To answer your question, I would have to say I’m partial to the traditional American ‘holiday on a lake’ activities of swimming, fishing, waterskiing. My grandparents had a humble cabin on Lake Nacimiento in the Central Coast region of California, and I group up splashing around in its green waters and then reading 1990s classic fantasy in the cabin at night. I am, however, very jealous of your access to Lake Superior, and after googling “Kemijoki” I might have to add “float down a Finish river” to my wanderlust bucket list.

5) It says that Spellbreaker is the final installment in this trilogy. Can we expect more in this world that’s separate from this trilogy, or will your future work be something completely different?


The next book will be something wholly different, something placed in this world but still a fantasy, heavily influenced by my medical training. The elevator pitch so far is “Neil Gaiman’s American Gods goes to Medical School.” But it’s a work in progress so we’ll see. There may well be a return to the world of Spellwright. I tried to plan a few seeds at the end of Spellbreaker; I’ll have to wait to see if they grow into anything.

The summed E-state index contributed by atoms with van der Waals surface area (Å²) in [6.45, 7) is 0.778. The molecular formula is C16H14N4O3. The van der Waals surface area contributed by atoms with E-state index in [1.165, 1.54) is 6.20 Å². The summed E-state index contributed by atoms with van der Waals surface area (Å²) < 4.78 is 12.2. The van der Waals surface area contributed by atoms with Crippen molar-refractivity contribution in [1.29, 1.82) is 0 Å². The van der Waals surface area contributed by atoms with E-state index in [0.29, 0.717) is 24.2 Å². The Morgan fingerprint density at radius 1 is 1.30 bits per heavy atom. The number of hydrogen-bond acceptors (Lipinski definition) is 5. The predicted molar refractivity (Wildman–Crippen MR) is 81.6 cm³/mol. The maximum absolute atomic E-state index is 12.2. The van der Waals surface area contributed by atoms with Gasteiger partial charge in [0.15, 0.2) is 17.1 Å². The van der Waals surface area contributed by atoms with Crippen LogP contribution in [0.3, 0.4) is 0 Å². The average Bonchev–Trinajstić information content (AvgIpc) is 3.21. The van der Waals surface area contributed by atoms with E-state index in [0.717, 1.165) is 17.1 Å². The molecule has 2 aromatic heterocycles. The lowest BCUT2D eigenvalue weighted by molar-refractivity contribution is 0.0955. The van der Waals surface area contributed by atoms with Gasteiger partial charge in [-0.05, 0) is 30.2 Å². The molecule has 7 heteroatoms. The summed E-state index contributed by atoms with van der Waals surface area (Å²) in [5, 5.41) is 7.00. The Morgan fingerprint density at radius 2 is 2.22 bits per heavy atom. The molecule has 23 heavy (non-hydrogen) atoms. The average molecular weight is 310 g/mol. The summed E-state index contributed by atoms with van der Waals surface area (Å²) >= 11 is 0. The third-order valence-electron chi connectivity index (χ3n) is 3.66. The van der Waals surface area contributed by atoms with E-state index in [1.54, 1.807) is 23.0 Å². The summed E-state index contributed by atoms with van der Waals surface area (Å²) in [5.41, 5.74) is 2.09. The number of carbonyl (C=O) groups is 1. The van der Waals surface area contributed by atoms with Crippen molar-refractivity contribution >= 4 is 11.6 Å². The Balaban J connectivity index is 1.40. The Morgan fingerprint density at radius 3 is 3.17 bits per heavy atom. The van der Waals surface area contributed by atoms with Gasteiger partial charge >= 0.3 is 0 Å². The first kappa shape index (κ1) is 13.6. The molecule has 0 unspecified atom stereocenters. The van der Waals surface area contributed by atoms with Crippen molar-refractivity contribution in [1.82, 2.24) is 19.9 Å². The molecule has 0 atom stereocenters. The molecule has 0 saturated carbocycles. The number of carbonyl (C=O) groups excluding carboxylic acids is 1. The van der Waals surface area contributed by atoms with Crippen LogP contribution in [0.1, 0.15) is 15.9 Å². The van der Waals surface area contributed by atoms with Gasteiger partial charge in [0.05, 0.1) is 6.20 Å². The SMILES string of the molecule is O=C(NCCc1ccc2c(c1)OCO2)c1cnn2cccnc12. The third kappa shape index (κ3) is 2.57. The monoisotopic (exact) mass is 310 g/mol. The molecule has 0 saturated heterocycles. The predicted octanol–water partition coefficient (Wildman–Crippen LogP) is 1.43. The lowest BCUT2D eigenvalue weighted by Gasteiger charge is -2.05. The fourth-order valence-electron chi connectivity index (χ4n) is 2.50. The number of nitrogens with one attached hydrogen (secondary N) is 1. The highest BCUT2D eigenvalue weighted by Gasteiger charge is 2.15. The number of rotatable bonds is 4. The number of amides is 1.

Thanks for joining us, Blake!




Originally published at Novel Gazing Redux

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Comments:
[User Picture]From: jry
2016-09-08 04:19 pm (UTC)
Interesting interview! I've added Spellwright to my to-read list. Thanks!